Orrin Konheim: How were the soloists chosen in general?
Connaitre Miller: I had chosen Christie to do American Boy. I think everybody agreed that Trent would be a great soloist on “Heard it Through the Grapevine.” From then on, sometimes the group would decide and sometimes it would be the producers of the show.
Orrin Konheim: What was the arranging process for “Put Your Records On” like?
Connaitre Miller: That one was a little more simple. It was a song about a girl who just wanted to be accepted for who she was. She talks about having some insecurities and the way that you want to be judged or whatever. For her, she would just put her records on and enjoy life. So a little bird just sat on the window and told her that everything should be ok. Just enjoy life, you’ll figure it out, everything will be ok. And so I just wanted to write a feel good song. That feel good is such happy music and latin jazz is like that.”
Orrin Konheim: Which of the group arrangements do you feel best embodied that philosophy?
Connaitre Miller: I feel like Killing Me Softly had that version to it. It just had such passion to it. The lyric that the other person is singing and killing me softly. And they just built it and built it and built it to erupt and show that overall passion that you’re hearing.
Orrin Konheim: You previously have not had much experience touring with other a cappella groups or entering a cappella competitions?
Connaitre Miller: We previously had not done any of that. We’re a jazz group and all of the groups we did things with were in the jazz world. We just did a collaboration at the Kennedy Center with the University of North Texas jazz singers. It was accompanied with a master class.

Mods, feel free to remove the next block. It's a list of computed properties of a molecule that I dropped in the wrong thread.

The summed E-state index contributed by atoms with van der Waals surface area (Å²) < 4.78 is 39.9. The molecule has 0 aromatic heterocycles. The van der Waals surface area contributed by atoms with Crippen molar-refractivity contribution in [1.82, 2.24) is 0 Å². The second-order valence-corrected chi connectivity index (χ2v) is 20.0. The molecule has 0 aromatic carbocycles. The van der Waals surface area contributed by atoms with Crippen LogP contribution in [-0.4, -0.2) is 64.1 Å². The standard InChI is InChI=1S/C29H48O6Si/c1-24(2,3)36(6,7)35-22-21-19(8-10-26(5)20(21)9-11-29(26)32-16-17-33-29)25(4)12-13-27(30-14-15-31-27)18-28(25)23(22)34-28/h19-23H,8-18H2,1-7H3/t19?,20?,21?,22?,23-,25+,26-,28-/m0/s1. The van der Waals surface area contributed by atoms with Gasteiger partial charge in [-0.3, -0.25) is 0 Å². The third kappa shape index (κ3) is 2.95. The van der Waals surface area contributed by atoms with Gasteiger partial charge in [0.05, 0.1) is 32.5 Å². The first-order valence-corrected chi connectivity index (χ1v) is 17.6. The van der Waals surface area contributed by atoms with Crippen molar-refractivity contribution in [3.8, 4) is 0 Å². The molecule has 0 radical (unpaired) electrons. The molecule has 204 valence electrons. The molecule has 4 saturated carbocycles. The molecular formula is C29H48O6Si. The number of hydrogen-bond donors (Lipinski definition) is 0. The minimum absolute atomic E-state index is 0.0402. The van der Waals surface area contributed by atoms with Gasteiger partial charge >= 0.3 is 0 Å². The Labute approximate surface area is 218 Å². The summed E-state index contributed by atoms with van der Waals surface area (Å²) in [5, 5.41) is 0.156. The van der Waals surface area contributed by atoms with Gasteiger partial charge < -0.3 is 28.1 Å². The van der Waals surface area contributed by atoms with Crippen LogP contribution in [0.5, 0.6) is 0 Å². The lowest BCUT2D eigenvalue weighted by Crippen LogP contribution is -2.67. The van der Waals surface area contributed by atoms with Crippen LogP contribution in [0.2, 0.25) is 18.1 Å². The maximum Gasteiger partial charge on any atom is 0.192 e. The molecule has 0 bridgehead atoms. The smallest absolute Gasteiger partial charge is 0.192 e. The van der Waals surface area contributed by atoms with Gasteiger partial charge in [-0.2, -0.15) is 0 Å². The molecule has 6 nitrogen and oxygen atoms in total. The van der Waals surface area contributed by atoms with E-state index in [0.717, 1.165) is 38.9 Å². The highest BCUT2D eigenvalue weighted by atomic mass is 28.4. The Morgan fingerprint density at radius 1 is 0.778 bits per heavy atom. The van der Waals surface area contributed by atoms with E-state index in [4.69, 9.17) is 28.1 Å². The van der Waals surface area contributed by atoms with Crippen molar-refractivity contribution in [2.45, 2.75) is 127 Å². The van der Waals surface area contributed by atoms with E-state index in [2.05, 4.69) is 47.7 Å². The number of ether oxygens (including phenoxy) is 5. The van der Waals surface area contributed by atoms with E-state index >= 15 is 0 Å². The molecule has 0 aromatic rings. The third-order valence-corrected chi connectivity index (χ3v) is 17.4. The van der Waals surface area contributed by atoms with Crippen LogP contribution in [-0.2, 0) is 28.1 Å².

Orrin Konheim: It seems though that some of the groups on the show like Brigham Young Vocal Point, though, have a very large following. They’re well-known throughout the state of Utah and people on the East Coast know about them.
Connaitre Miller: The jazz world is definitely much smaller and we have groups in jazz who do a cappella music and the a cappella singing thing is an entity of its own and it’s not an entity that I’ve ever been involved with.
Orrin Konheim: But will you expand your range now by touring with other a cappella groups like the ones who those singers from your group have befriended on the show?
Connaitre Miller: There have been a couple of the other groups of the show who have mentioned it, possibly touring together. Someone from the group Delilah [has approached us] and there has been interest with the group doing something with The Yellow Jackets.
Orrin Konheim: What’s been the response at Howard University? Has it put the school on the map in a big way?
Connaitre Miller: I think there are a lot of people who never heard of Howard University before who now know of it, yes.
Orrin Konheim: Has the school shown much appreciation?
Connaitre Miller: The university is very proud of the group. They’re proud of the way they represented themselves. They carry themselves well. They always performed well. The university is very proud of them. I’m very proud of them.